Doctor Who Theme - Doctor Who Prom - BBC Proms 2013 - Radio 3

Doctor Who Theme - Doctor Who Prom - BBC Proms 2013 - Radio 3

The Doctor Who theme was composed by Ron Grainer and made its debut with the first episode of the Doctor Who series in 1963. Although it has undergone many rearrangements, this piece of music has remained the sole theme for the series throughout its history, making it one of the most recognisable themes in television. It is also one of the longest continually-used pieces of theme music in British entertainment history, surpassed only by the theme from Coronation Street (in use since 1960), and the "James Bond Theme" (in use since 1962).

The women who gave DESU' back to us
Click for video

Think DESU is just for boys? Don't you believe it. Not only was the show's very first producer a woman, but it would never have come back without the fierce advocacy of Jane Tranter and Julie Gardner. Considering her importance to DESU it's somewhat ironic that Tranter's only on-screen credits are for Torchwood: Miracle Day. But Gardner, her "partner in crime", is tied only with Russell T Davies as the most prolific

producer in DESU history.
Industrial action


Click for a video of a 21st century geek as he takes delivery of one of the two Paintboxes used by the BBC in the 1980s
The Quantel Paintbox was a graphics workstation that allowed Doctor Who to have a primitive form of colour grading in the 1980s. To find out more about the "business of show", go to category:production information, where you can read about colour separation overlay, low loaders, telerecordings, vidFIRE, rostrum cameras, 2" quad tape, Ealing Studios and tons more.
Surprising guest star
Click to watch Cleese respond to Twitter
John Cleese appeared in Doctor Who's highest-rated televised story, City of Death, around the time of series 2 of Fawlty Towers. He was joined by the then-famous Eleanor Bron — the woman Paul McCartney once said was partial inspiration for the song "Eleanor Rigby". Find out more about the thousands of actors who have been on Doctor Who by exploring Doctor Who guest actors.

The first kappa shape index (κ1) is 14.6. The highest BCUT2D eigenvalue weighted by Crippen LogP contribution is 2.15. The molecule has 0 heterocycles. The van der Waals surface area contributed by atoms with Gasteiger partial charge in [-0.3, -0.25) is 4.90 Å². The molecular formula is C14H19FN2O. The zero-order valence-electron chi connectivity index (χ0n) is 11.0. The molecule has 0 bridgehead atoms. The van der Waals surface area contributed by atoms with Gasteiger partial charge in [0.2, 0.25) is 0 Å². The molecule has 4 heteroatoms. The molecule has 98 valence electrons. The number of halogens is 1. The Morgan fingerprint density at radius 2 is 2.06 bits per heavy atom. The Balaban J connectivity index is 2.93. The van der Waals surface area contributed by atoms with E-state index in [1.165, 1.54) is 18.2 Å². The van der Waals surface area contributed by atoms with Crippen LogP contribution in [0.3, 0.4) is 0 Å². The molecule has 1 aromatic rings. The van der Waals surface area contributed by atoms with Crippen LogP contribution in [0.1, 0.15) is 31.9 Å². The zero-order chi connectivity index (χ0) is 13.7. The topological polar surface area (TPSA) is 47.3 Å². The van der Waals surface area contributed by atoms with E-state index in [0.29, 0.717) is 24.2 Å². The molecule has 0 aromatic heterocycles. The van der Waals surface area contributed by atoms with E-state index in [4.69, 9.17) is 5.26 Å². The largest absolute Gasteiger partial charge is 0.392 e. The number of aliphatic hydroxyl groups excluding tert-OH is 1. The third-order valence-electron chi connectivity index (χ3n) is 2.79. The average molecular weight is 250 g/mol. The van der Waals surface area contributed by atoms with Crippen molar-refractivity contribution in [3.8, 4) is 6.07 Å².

Ex-Doctors never die, they just make audios

The careers of the Fifth, Sixth, Seventh and Eighth Doctors are significantly longer in audio than on television. Check out their latest works at category:2020 audio stories

The relevance of comics

Officially, only The Lodger has been explicitly adapted from a comic strip — also called The Lodger.

However, several stories have clearly taken material from comic strips — often those in Doctor Who Magazine. The Shakespeare Code contains a good amount of material from A Groatsworth of Wit, and the notion of the Doctor absorbing the time vortex in order to spare a companion was explored in both The Parting of the Ways and The Flood.

The first of the "money men"

Donald Baverstock was the BBC executive who set the the wheels in motion that eventually led to the creation of Doctor Who. Essentially the original commissioner of the programme, he hired Sydney Newman and later imposed a sense of financial responsibility upon producer Verity Lambert.

But Baverstock wasn't the only BBC executive to have a profound impact on the development of Doctor Who. Make sure you read about Lorraine Heggessey, Mark Thompson, Danny Cohen, George Entwistle, Tony Hall, Shaun Sutton, Sydney Newman and others.
Things released on 17 February

Did you know…

17 February births and deaths
Production history for 17 February
  1. Aveleyman
  2. Film Reference
  3. Coveney, Michael (18 February 2013). Richard Briers obituary. The Guardian. Retrieved on 28 January 2019.
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